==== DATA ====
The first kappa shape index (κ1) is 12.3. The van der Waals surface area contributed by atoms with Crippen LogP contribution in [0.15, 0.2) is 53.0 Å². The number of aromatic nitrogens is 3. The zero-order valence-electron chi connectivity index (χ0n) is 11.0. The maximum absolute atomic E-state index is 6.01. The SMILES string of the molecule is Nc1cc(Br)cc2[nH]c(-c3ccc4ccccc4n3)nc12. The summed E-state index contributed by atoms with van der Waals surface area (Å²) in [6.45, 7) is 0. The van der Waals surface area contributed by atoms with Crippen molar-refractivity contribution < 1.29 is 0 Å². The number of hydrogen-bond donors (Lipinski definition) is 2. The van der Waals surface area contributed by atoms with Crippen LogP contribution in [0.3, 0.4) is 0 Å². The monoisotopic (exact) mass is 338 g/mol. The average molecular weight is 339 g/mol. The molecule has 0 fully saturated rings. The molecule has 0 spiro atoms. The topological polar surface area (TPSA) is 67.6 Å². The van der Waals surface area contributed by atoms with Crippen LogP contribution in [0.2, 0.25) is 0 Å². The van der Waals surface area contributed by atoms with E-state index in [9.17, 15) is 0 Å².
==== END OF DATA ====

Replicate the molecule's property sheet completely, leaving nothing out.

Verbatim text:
The first kappa shape index (κ1) is 12.3. The van der Waals surface area contributed by atoms with Crippen LogP contribution in [0.15, 0.2) is 53.0 Å². The number of aromatic nitrogens is 3. The zero-order valence-electron chi connectivity index (χ0n) is 11.0. The maximum absolute atomic E-state index is 6.01. The SMILES string of the molecule is Nc1cc(Br)cc2[nH]c(-c3ccc4ccccc4n3)nc12. The summed E-state index contributed by atoms with van der Waals surface area (Å²) in [6.45, 7) is 0. The van der Waals surface area contributed by atoms with Crippen molar-refractivity contribution < 1.29 is 0 Å². The number of hydrogen-bond donors (Lipinski definition) is 2. The van der Waals surface area contributed by atoms with Crippen LogP contribution in [0.3, 0.4) is 0 Å². The monoisotopic (exact) mass is 338 g/mol. The average molecular weight is 339 g/mol. The molecule has 0 fully saturated rings. The molecule has 0 spiro atoms. The topological polar surface area (TPSA) is 67.6 Å². The van der Waals surface area contributed by atoms with Crippen LogP contribution in [0.2, 0.25) is 0 Å². The van der Waals surface area contributed by atoms with E-state index in [9.17, 15) is 0 Å².